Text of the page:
Jin Shin Jyutsu is an ancient Japanese art of healing which was only passed down orally for generations. Modern life gradually allowed it to sink more and more into oblivion.
It was not until the early 20th century that Jin Shin Jyutsu was revived by the Japanese Master Jiro Murai (1886–1961). Born into a family of doctors, Jiro Murai soon became familiar with Western medicine, but he experienced its limitations first hand when he survived an illness that was considered to be incurable, simply by turning to ancient Japanese tradition.
From that time onwards, Jiro Murai devoted himself to the research and application of Jin Shin Jyutsu till the end of his life. By studying ancient traditions, including Kojiki (the “Record of Ancient Matters”) and from his own experience, he came to the realization that the capacity for healing resides in each of us. We are all born with the instruments of Jin Shin Jyutsu: our hands.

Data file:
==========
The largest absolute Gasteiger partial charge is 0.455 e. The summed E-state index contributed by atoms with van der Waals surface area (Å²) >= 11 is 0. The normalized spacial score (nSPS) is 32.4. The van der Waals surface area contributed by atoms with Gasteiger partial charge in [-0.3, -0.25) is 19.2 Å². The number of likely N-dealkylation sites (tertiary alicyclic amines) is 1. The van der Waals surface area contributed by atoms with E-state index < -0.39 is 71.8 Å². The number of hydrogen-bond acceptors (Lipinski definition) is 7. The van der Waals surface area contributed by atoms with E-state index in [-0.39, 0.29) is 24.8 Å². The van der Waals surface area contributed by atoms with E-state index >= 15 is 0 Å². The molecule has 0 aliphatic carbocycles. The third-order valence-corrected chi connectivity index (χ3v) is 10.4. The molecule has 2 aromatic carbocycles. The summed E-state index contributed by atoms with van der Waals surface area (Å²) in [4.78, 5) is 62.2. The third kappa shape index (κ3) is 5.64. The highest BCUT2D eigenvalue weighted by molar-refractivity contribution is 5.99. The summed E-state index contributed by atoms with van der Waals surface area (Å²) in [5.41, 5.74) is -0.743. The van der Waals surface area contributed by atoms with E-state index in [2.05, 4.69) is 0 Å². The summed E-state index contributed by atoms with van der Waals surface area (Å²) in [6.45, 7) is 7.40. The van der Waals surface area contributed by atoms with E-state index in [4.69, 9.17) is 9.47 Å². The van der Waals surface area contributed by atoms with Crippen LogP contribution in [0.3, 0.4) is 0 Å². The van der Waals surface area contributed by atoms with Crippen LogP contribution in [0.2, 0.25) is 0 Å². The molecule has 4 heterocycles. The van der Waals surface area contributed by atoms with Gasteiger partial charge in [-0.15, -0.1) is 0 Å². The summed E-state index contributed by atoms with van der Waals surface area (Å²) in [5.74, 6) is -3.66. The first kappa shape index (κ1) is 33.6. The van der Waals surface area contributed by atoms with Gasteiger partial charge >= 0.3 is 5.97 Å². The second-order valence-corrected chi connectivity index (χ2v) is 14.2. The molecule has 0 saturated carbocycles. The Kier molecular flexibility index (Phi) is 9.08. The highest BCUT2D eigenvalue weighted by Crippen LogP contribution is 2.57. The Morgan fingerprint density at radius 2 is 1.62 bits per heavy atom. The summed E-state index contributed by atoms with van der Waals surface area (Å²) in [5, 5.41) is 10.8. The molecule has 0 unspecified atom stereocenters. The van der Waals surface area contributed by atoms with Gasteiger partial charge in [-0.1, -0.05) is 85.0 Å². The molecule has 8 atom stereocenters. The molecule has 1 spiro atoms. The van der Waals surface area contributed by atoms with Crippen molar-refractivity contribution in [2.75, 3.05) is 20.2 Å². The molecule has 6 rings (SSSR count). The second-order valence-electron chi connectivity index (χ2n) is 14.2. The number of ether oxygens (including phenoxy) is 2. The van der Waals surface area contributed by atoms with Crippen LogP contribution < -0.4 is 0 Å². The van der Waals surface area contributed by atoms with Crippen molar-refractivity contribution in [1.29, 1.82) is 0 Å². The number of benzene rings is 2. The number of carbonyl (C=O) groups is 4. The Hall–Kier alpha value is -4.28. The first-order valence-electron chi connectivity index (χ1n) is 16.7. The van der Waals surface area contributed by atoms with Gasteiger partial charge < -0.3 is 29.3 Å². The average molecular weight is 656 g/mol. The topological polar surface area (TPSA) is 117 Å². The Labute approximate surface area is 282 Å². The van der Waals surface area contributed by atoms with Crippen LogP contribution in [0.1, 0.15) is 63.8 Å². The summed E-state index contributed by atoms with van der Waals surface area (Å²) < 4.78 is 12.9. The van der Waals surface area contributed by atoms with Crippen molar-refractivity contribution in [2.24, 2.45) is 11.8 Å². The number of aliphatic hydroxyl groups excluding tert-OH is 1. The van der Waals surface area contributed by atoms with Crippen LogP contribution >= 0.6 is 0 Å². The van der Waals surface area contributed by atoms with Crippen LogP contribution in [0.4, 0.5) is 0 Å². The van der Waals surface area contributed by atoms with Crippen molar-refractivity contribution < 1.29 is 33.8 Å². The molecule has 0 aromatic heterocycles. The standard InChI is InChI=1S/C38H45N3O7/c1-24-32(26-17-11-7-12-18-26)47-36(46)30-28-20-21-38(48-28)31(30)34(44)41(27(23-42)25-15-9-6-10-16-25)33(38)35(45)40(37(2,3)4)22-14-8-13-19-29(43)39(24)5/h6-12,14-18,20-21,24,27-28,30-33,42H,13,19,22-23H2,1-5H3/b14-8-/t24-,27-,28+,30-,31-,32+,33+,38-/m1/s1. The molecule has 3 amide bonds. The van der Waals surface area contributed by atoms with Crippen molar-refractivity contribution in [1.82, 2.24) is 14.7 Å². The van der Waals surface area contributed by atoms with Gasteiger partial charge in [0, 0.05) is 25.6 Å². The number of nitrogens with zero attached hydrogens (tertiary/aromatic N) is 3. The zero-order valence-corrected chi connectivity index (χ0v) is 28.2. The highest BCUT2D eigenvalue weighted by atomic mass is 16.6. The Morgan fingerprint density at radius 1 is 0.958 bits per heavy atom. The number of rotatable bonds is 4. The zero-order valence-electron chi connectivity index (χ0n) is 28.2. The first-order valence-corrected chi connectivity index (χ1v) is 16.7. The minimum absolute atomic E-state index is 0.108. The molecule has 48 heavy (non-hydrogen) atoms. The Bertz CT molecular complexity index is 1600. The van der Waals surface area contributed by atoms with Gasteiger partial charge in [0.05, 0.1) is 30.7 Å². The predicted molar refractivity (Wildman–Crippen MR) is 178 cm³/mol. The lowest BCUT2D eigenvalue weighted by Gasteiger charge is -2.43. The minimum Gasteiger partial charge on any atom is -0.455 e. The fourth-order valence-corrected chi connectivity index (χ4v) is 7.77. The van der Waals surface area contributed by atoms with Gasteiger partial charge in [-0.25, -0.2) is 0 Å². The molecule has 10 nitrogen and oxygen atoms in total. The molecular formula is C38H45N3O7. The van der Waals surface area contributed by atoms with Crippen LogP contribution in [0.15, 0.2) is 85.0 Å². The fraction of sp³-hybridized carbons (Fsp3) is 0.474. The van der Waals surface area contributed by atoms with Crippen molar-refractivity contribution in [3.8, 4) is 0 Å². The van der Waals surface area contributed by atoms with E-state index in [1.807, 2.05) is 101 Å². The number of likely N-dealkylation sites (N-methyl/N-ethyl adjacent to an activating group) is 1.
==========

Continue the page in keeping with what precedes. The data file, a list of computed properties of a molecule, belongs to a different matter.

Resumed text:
Jiro Murai imparted his knowledge and passed on his research findings to two of his students in particular: Haruki Kato and Mary Burmeister (1918–2008).
Mary Burmeister, a Japanese woman born in the USA, went to Japan at the end of the 1940s to learn about the country of her ancestors. She attended a lecture given by Jiro Murai and was so impressed by his teachings and his personality that she stayed close to Jiro Murai together with her father for six whole years to study the art of Jin Shin Jyutsu in depth. She returned to the USA in 1954 and got married.
Mary Burmeister translated the knowledge of Jiro Murai into English. Over many years of additional studies she developed Jin Shin Jyutsu into the form in which it is now used as self-help or healing treatment. At the start of the 1960s she began to teach and, in the early 1980s, the first practitioner training courses took place in Germany.
Haruki Kato (1928-2014) succeeded Jiro Murai in Japan after his death and is still teaching today.